But to do that we need to first register the DataFrame as a SQL Temporary View. This will make the DataFrame table be visible from the SQL query. This can be done with the createOrReplaceTempView method, e.g.:

dataFrame.createOrReplaceTempView("dataFrameTable")

And now running a SQL query with the sql method:

val result = spark.sql("SELECT * FROM dataFrameTable")

result.show()

The temporary view is session-scoped thus will disappear when the session terminates. We can create a Global Temporary View that will be shared among all sessions and kept alive until the application terminates. The global temporary views are tied to the global_temp database thus to access them we must use the qualified name to refer it by using the global_temp. prefix. An example of creating and accessing such a view:

dataFrame.createGlobalTempView("globalDataFrameTable")

val result = spark.sql("SELECT * FROM global_temp.globalDataFrameTable")

result.show()

Pipelines

The Pipeline concept revolves around the idea of providing a uniform API to create and compose together machine learning data-transformation pipelines to create a single, concise workflow. It also provides us with the option to persist them and use an already existing one that we created and saved earlier. The concept is analogous to stream-processing in e.g. Akka Streams.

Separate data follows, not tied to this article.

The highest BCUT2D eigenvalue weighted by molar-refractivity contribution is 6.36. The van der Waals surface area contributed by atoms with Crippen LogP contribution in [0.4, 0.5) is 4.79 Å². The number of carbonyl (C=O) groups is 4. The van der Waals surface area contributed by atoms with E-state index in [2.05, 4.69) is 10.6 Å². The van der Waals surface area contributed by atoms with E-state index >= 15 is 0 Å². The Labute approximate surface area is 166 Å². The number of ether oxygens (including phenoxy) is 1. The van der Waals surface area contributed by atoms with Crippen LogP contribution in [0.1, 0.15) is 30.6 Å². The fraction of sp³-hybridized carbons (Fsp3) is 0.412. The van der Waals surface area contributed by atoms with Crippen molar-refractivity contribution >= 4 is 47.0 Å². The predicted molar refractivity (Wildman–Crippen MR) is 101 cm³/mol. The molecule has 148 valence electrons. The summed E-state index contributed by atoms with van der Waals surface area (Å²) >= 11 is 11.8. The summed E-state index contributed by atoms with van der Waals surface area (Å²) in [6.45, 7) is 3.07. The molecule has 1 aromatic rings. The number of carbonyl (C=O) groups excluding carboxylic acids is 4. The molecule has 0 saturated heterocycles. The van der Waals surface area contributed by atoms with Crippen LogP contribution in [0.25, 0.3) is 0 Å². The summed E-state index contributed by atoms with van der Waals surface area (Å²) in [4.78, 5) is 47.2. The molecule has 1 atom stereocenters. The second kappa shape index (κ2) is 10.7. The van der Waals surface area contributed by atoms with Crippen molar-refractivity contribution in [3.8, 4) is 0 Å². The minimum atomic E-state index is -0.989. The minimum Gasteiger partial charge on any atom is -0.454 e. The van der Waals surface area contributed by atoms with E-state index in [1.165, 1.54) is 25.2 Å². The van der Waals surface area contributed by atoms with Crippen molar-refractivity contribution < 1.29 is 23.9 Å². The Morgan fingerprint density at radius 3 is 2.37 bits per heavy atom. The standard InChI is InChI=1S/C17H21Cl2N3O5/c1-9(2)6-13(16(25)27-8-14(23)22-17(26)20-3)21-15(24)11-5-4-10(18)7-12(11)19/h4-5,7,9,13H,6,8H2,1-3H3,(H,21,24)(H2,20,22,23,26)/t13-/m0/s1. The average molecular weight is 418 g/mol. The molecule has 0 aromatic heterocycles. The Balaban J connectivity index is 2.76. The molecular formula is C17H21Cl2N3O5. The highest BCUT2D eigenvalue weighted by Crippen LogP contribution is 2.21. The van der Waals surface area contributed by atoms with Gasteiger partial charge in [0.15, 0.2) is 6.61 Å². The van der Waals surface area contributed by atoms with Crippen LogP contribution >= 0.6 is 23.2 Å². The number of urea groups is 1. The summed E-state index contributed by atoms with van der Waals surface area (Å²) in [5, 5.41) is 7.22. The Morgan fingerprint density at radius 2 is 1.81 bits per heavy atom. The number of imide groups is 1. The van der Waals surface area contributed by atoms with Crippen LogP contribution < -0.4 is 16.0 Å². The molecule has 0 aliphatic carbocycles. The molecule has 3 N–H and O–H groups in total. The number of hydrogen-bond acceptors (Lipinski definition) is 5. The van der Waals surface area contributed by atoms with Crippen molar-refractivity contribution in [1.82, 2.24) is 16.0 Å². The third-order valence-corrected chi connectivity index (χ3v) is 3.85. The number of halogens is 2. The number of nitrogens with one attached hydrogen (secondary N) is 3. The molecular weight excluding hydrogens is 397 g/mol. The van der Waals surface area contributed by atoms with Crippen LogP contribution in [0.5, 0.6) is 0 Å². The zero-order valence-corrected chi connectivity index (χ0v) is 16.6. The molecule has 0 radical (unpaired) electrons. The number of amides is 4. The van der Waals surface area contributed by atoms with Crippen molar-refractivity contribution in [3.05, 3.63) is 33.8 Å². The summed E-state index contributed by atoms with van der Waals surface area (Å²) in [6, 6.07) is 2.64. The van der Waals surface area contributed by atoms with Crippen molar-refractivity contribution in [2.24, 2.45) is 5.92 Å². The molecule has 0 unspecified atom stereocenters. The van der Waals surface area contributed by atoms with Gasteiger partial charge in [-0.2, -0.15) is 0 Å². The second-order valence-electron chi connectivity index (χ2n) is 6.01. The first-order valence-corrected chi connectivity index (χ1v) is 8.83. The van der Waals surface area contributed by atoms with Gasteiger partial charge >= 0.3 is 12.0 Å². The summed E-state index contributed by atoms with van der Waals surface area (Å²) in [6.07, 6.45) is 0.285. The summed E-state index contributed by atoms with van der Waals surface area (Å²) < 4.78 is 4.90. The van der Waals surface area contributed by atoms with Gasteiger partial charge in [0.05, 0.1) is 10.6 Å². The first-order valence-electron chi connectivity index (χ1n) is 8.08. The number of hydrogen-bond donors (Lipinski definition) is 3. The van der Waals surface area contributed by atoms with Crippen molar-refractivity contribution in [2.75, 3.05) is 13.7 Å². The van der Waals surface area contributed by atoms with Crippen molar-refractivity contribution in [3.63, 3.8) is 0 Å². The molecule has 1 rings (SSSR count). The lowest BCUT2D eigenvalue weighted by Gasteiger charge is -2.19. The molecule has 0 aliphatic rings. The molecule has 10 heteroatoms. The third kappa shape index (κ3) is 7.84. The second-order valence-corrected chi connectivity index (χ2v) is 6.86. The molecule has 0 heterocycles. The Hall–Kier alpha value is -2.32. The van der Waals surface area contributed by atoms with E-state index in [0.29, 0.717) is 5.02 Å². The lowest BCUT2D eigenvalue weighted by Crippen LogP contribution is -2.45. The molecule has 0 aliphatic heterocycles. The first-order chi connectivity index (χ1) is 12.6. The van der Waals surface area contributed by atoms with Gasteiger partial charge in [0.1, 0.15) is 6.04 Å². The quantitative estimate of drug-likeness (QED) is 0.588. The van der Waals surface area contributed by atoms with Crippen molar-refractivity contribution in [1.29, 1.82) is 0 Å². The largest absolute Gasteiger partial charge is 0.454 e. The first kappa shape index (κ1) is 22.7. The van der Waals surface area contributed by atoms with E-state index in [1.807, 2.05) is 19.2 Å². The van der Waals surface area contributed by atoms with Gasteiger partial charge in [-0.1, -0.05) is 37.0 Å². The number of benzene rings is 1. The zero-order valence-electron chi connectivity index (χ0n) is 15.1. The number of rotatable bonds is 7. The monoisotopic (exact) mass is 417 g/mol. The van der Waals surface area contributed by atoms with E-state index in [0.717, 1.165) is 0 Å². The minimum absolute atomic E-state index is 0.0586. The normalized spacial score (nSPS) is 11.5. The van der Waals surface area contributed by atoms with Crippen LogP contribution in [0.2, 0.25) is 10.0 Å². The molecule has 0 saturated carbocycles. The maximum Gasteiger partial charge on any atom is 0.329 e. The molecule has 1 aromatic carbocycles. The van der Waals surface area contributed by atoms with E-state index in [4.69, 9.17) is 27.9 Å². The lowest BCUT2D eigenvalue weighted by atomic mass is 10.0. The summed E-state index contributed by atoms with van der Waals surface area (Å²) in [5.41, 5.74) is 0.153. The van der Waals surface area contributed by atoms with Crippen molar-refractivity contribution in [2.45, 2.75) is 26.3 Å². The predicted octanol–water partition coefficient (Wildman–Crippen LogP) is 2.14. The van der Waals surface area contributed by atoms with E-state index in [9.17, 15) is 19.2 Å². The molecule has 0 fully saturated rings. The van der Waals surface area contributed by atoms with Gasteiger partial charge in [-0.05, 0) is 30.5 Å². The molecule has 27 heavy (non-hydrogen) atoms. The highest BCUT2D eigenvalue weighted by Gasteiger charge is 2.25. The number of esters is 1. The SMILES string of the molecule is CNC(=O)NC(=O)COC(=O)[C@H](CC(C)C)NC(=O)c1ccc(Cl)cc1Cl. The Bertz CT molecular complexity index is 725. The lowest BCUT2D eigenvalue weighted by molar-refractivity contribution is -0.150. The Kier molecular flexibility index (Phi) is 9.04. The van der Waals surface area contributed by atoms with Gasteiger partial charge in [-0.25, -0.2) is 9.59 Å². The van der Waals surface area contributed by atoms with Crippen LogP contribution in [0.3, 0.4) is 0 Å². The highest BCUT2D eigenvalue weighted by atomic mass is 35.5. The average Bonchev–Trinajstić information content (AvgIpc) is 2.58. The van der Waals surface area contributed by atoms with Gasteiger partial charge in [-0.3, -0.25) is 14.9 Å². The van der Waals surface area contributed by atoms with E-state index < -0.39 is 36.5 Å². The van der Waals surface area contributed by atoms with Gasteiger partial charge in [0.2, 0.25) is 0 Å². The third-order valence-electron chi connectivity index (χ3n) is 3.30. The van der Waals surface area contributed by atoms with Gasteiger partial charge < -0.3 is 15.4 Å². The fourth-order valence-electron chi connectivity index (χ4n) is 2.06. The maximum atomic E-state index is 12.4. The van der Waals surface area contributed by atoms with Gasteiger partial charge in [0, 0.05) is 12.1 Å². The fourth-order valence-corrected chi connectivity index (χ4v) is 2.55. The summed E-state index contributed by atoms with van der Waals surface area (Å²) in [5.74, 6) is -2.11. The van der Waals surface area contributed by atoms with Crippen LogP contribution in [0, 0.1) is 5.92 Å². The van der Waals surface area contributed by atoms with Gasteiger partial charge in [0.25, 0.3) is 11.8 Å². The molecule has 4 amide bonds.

A Pipeline can consist of the following elements:

  • Transformer - an abstraction of DataFrame transformers. Consists of a transform function that maps a DataFrame into new one by e.g. adding a column, changing the rows of a specific column, predicting the label based on the feature vector.
  • Estimator - an abstraction of algorithms that fit or train or data (e.g. regression algorithms). Consists of a fit function that maps a DataFrame into a Model.

Additionally Transformer and Estimator share a common API for specifying their parameters - Parameter as an alternative to using setters. More information about the Parameter concept can be found here

Pipeline

A Pipeline in essence is an ordered array of stages. As mentioned before, a stage is either a Transformer or an Estimator. Of course we can easily tell from looking at the domain and co-domain of both that a Pipeline can consist of many Transform stages but only one Estimator stage that must be at the end of the Pipeline.

An example Pipeline for some simple regression task: 1. Converting categorical features into indexes. 2. Normalizing the vectors in the frame. 3. Linear regression.

Saving/Loading

We can easily save a created Pipeline or Model for later use. Not all Transform and Estimator types are supported so checking their docs for specific information about it is a good idea. Most of the basic transformers and models are supported. The methods:

  • save(path: String) - save the Model/Pipeline to the location pointed by path
  • load(path: String) - load a Model/Pipeline from the location pointed by path